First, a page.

I am attending an international doctoral training event in an area of physics that matches the area of my PhD. We have been asked to produce a poster for the event, which mentions including any results you have or simply just a poster on your project itself.

I was wondering if anyone has been through similar to this and has any advice on how to construct a suitable poster for such an event that is based just on a project rather than actual results that have been obtained.

  • The answer correctly focuses on content of the poster. For help on the form, a search on "preparing scientific posters" finds a lot. Be sure to check the work of Colin Purrington for templates in addition to advice.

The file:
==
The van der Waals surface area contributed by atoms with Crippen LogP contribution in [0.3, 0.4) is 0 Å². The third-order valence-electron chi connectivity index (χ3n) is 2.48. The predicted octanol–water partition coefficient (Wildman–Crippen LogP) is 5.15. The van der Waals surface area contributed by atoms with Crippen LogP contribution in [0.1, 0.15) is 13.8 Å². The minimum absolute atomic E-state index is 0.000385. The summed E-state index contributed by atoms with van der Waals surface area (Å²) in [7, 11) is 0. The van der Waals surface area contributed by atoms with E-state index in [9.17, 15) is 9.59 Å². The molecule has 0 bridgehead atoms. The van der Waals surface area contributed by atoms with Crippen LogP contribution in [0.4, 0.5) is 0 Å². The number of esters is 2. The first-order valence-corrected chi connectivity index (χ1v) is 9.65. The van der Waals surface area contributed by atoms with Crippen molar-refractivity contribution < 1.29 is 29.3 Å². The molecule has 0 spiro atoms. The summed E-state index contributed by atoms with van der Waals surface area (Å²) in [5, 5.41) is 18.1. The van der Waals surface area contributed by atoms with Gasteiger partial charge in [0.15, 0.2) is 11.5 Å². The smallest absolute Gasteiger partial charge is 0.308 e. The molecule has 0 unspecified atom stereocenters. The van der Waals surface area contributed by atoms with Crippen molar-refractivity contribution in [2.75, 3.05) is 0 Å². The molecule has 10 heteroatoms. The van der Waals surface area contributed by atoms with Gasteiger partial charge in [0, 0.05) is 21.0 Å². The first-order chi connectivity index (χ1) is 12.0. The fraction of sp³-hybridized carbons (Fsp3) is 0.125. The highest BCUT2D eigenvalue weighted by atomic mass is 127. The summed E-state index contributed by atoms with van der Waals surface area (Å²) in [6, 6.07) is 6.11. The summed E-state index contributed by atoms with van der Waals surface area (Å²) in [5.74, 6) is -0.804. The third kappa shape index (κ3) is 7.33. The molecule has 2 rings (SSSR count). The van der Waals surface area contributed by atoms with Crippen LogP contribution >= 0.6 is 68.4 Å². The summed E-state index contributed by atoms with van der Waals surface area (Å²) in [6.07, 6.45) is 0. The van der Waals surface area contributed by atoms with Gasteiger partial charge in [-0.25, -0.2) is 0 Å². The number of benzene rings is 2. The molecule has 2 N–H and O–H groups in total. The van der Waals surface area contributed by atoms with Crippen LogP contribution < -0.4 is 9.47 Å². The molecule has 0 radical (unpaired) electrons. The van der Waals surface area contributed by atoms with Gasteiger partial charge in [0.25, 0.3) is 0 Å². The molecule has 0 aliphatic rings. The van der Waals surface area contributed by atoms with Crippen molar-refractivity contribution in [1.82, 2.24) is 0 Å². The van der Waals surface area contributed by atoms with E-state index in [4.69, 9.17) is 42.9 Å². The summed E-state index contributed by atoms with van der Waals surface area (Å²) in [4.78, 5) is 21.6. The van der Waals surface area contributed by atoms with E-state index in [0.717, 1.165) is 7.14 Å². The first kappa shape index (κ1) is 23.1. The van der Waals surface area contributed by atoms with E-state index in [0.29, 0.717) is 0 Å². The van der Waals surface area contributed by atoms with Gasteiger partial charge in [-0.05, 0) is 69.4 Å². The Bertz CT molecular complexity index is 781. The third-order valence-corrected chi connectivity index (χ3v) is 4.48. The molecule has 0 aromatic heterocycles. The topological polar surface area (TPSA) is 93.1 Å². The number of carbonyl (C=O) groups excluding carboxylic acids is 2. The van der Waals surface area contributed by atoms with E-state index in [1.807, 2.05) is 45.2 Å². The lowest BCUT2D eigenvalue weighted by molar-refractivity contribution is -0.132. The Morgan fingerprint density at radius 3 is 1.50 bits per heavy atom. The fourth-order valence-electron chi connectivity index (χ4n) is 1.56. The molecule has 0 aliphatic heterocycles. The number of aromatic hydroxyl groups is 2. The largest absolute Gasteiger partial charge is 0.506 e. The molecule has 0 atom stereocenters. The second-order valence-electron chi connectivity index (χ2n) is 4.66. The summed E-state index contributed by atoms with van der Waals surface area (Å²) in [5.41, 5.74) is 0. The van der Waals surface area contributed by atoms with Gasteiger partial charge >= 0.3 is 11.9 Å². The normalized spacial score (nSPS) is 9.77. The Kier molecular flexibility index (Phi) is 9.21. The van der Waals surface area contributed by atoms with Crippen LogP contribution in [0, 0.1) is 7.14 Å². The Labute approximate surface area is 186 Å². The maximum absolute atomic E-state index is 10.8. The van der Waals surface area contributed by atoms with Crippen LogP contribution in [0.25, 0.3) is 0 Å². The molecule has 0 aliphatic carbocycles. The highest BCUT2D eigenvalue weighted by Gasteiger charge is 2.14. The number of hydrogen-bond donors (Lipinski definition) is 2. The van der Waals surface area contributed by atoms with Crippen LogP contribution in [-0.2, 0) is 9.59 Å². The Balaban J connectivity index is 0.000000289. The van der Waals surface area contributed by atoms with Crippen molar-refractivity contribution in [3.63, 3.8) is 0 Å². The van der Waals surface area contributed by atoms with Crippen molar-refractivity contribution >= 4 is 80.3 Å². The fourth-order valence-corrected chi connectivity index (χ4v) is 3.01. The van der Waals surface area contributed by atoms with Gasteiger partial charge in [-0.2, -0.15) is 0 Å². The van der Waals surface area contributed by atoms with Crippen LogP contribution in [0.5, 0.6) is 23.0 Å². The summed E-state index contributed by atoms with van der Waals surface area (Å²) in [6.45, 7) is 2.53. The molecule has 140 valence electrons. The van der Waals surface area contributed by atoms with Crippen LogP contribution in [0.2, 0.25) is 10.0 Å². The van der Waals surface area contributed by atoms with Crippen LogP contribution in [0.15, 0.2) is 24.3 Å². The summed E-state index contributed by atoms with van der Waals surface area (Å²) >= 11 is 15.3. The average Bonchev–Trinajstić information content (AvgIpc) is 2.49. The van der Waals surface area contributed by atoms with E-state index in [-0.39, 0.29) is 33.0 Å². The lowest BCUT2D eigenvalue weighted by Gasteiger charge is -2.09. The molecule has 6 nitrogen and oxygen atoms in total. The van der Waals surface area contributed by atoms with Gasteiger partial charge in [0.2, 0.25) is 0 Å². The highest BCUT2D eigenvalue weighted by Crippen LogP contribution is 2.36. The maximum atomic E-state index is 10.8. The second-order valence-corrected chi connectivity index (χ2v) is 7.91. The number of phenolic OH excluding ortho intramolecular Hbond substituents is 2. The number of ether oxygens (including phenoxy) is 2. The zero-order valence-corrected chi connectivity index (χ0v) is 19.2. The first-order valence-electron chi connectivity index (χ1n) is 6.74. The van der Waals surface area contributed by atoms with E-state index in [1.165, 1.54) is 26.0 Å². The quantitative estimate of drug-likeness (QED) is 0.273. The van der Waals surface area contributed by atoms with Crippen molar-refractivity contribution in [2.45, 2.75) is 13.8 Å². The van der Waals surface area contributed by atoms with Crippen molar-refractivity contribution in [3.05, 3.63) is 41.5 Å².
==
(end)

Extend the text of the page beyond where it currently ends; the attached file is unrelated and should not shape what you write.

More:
– Bob Brown
    Sep 22, 2022 at 8:56

1 Answer 1


When you say project, do you mean NSF (or similar) funded project? Then make a poster based on the solicitation you send to NSF. Otherwise, imagine that you want to persuade a funding agency to give you money. You will have to explain what you are going to do and why it is interesting. That's what your poster is about.

You should be able to find old posters lying or hanging around to give you some idea how they work. Usually, posters try to convey information in too much detail and are therefore hard to read. A good poster makes it easy to see (not at one glance but within a few seconds) where the project is located in the spectrum of your discipline. In the case of a project you need to tell what it is and why it is important. You also need to say how it is going to be attacked. Do not assume that viewers know too much about your field, but do not assume either that you need to explain electromagnetism either. If you can, a good illustration spares many words.

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